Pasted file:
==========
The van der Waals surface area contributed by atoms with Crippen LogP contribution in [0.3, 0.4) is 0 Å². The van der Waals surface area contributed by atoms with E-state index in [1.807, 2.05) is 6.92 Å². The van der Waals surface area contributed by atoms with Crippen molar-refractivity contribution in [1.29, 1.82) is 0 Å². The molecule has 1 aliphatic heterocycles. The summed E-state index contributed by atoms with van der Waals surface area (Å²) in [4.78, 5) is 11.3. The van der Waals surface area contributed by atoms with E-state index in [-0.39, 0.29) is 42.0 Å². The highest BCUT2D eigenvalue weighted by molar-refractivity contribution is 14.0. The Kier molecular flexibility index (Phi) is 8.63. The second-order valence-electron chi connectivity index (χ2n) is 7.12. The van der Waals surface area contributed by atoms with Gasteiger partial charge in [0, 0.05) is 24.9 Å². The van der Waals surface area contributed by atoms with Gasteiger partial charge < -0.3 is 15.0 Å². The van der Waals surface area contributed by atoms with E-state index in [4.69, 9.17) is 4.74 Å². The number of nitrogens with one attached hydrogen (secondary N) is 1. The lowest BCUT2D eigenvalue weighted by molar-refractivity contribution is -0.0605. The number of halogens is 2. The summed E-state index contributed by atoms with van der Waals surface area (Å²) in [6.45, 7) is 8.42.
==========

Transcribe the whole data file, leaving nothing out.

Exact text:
The van der Waals surface area contributed by atoms with Crippen LogP contribution in [0.3, 0.4) is 0 Å². The van der Waals surface area contributed by atoms with E-state index in [1.807, 2.05) is 6.92 Å². The van der Waals surface area contributed by atoms with Crippen molar-refractivity contribution in [1.29, 1.82) is 0 Å². The molecule has 1 aliphatic heterocycles. The summed E-state index contributed by atoms with van der Waals surface area (Å²) in [4.78, 5) is 11.3. The van der Waals surface area contributed by atoms with E-state index in [-0.39, 0.29) is 42.0 Å². The highest BCUT2D eigenvalue weighted by molar-refractivity contribution is 14.0. The Kier molecular flexibility index (Phi) is 8.63. The second-order valence-electron chi connectivity index (χ2n) is 7.12. The van der Waals surface area contributed by atoms with Gasteiger partial charge in [0, 0.05) is 24.9 Å². The van der Waals surface area contributed by atoms with Gasteiger partial charge < -0.3 is 15.0 Å². The van der Waals surface area contributed by atoms with E-state index in [4.69, 9.17) is 4.74 Å². The number of nitrogens with one attached hydrogen (secondary N) is 1. The lowest BCUT2D eigenvalue weighted by molar-refractivity contribution is -0.0605. The number of halogens is 2. The summed E-state index contributed by atoms with van der Waals surface area (Å²) in [6.45, 7) is 8.42.